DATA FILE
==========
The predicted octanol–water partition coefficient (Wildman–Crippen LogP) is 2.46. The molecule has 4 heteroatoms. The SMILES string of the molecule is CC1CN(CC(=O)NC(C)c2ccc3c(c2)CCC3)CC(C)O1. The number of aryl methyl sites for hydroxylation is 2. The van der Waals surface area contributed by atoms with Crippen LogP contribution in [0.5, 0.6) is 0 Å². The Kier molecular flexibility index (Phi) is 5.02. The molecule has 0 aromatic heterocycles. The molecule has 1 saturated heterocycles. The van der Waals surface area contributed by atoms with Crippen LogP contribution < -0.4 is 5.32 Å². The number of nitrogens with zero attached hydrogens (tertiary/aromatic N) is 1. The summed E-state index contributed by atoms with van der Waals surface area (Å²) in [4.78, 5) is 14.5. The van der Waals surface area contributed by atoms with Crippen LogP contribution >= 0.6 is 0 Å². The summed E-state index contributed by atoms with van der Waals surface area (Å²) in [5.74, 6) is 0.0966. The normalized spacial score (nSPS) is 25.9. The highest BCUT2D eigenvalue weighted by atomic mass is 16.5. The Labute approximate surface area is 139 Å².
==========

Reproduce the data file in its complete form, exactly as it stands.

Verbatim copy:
The predicted octanol–water partition coefficient (Wildman–Crippen LogP) is 2.46. The molecule has 4 heteroatoms. The SMILES string of the molecule is CC1CN(CC(=O)NC(C)c2ccc3c(c2)CCC3)CC(C)O1. The number of aryl methyl sites for hydroxylation is 2. The van der Waals surface area contributed by atoms with Crippen LogP contribution in [0.5, 0.6) is 0 Å². The Kier molecular flexibility index (Phi) is 5.02. The molecule has 0 aromatic heterocycles. The molecule has 1 saturated heterocycles. The van der Waals surface area contributed by atoms with Crippen LogP contribution < -0.4 is 5.32 Å². The number of nitrogens with zero attached hydrogens (tertiary/aromatic N) is 1. The summed E-state index contributed by atoms with van der Waals surface area (Å²) in [4.78, 5) is 14.5. The van der Waals surface area contributed by atoms with Crippen LogP contribution >= 0.6 is 0 Å². The summed E-state index contributed by atoms with van der Waals surface area (Å²) in [5.74, 6) is 0.0966. The normalized spacial score (nSPS) is 25.9. The highest BCUT2D eigenvalue weighted by atomic mass is 16.5. The Labute approximate surface area is 139 Å².